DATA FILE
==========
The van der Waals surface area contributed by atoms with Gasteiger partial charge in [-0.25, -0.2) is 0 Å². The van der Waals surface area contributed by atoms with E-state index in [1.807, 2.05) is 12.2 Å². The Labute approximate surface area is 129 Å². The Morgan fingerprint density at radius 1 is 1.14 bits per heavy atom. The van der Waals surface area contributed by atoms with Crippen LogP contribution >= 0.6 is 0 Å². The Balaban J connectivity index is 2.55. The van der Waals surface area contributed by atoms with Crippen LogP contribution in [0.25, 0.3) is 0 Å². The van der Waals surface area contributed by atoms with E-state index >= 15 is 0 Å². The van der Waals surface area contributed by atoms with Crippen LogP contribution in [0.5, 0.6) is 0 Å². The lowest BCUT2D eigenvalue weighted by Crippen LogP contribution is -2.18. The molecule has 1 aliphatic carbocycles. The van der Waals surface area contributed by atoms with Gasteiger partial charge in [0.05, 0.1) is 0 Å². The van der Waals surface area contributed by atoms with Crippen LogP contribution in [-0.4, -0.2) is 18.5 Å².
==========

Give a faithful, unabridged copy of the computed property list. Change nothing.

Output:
The van der Waals surface area contributed by atoms with Gasteiger partial charge in [-0.25, -0.2) is 0 Å². The van der Waals surface area contributed by atoms with E-state index in [1.807, 2.05) is 12.2 Å². The Labute approximate surface area is 129 Å². The Morgan fingerprint density at radius 1 is 1.14 bits per heavy atom. The van der Waals surface area contributed by atoms with Crippen LogP contribution >= 0.6 is 0 Å². The Balaban J connectivity index is 2.55. The van der Waals surface area contributed by atoms with Crippen LogP contribution in [0.25, 0.3) is 0 Å². The van der Waals surface area contributed by atoms with E-state index >= 15 is 0 Å². The van der Waals surface area contributed by atoms with Crippen LogP contribution in [0.5, 0.6) is 0 Å². The lowest BCUT2D eigenvalue weighted by Crippen LogP contribution is -2.18. The molecule has 1 aliphatic carbocycles. The van der Waals surface area contributed by atoms with Gasteiger partial charge in [0.05, 0.1) is 0 Å². The van der Waals surface area contributed by atoms with Crippen LogP contribution in [-0.4, -0.2) is 18.5 Å².